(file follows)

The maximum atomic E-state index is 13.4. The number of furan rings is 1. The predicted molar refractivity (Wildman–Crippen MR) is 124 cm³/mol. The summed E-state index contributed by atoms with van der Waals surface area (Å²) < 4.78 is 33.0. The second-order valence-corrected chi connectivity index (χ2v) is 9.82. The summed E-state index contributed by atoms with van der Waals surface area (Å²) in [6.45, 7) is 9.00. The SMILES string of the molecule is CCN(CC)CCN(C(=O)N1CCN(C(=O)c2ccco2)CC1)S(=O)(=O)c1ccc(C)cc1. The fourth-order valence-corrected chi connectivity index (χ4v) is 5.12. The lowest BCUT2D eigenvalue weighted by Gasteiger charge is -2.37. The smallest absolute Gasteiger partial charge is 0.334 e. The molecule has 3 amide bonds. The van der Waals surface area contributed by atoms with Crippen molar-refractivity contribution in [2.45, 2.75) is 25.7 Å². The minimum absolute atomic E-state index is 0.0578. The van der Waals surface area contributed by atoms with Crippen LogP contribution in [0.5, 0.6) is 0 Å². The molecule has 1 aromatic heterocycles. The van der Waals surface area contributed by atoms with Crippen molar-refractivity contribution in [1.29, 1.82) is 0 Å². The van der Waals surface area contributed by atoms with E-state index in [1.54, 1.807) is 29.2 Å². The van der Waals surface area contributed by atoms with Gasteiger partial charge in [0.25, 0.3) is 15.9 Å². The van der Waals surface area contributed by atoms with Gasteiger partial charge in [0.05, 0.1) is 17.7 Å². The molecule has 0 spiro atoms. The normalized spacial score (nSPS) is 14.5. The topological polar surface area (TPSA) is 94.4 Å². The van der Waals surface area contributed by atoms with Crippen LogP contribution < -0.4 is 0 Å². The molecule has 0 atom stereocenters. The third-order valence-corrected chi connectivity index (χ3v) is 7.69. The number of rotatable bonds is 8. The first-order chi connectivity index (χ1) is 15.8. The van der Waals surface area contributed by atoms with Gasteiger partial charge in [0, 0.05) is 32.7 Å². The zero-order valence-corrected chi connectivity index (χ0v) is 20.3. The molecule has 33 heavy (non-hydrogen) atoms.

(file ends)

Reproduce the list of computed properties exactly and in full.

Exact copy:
The maximum atomic E-state index is 13.4. The number of furan rings is 1. The predicted molar refractivity (Wildman–Crippen MR) is 124 cm³/mol. The summed E-state index contributed by atoms with van der Waals surface area (Å²) < 4.78 is 33.0. The second-order valence-corrected chi connectivity index (χ2v) is 9.82. The summed E-state index contributed by atoms with van der Waals surface area (Å²) in [6.45, 7) is 9.00. The SMILES string of the molecule is CCN(CC)CCN(C(=O)N1CCN(C(=O)c2ccco2)CC1)S(=O)(=O)c1ccc(C)cc1. The fourth-order valence-corrected chi connectivity index (χ4v) is 5.12. The lowest BCUT2D eigenvalue weighted by Gasteiger charge is -2.37. The smallest absolute Gasteiger partial charge is 0.334 e. The molecule has 3 amide bonds. The van der Waals surface area contributed by atoms with Crippen molar-refractivity contribution in [2.45, 2.75) is 25.7 Å². The minimum absolute atomic E-state index is 0.0578. The van der Waals surface area contributed by atoms with Crippen LogP contribution in [0.5, 0.6) is 0 Å². The molecule has 1 aromatic heterocycles. The van der Waals surface area contributed by atoms with Crippen molar-refractivity contribution in [1.29, 1.82) is 0 Å². The van der Waals surface area contributed by atoms with E-state index in [1.54, 1.807) is 29.2 Å². The van der Waals surface area contributed by atoms with Gasteiger partial charge in [0.25, 0.3) is 15.9 Å². The van der Waals surface area contributed by atoms with Gasteiger partial charge in [0.05, 0.1) is 17.7 Å². The molecule has 0 spiro atoms. The normalized spacial score (nSPS) is 14.5. The topological polar surface area (TPSA) is 94.4 Å². The van der Waals surface area contributed by atoms with Crippen LogP contribution < -0.4 is 0 Å². The molecule has 0 atom stereocenters. The third-order valence-corrected chi connectivity index (χ3v) is 7.69. The number of rotatable bonds is 8. The first-order chi connectivity index (χ1) is 15.8. The van der Waals surface area contributed by atoms with Gasteiger partial charge in [0, 0.05) is 32.7 Å². The zero-order valence-corrected chi connectivity index (χ0v) is 20.3. The molecule has 33 heavy (non-hydrogen) atoms.